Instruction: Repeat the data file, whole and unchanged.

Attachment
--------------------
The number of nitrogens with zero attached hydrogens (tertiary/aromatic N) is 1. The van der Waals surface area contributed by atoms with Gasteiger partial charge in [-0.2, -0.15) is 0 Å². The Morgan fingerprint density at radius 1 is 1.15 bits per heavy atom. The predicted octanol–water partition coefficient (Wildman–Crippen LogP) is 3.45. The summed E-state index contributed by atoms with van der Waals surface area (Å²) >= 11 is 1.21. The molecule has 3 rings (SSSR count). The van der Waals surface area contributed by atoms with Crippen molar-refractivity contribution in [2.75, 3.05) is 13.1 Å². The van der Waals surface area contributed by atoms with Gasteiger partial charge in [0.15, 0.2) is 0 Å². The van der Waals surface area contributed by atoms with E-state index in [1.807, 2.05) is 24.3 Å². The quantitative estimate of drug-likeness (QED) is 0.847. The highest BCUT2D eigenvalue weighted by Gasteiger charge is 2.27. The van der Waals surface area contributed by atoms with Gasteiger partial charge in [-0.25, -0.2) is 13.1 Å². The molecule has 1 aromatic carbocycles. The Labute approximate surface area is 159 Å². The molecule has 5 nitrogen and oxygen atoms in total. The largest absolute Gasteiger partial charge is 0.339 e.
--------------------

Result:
The number of nitrogens with zero attached hydrogens (tertiary/aromatic N) is 1. The van der Waals surface area contributed by atoms with Gasteiger partial charge in [-0.2, -0.15) is 0 Å². The Morgan fingerprint density at radius 1 is 1.15 bits per heavy atom. The predicted octanol–water partition coefficient (Wildman–Crippen LogP) is 3.45. The summed E-state index contributed by atoms with van der Waals surface area (Å²) >= 11 is 1.21. The molecule has 3 rings (SSSR count). The van der Waals surface area contributed by atoms with Crippen molar-refractivity contribution in [2.75, 3.05) is 13.1 Å². The van der Waals surface area contributed by atoms with Gasteiger partial charge in [0.15, 0.2) is 0 Å². The van der Waals surface area contributed by atoms with E-state index in [1.807, 2.05) is 24.3 Å². The quantitative estimate of drug-likeness (QED) is 0.847. The highest BCUT2D eigenvalue weighted by Gasteiger charge is 2.27. The van der Waals surface area contributed by atoms with Gasteiger partial charge in [-0.25, -0.2) is 13.1 Å². The molecule has 1 aromatic carbocycles. The Labute approximate surface area is 159 Å². The molecule has 5 nitrogen and oxygen atoms in total. The largest absolute Gasteiger partial charge is 0.339 e.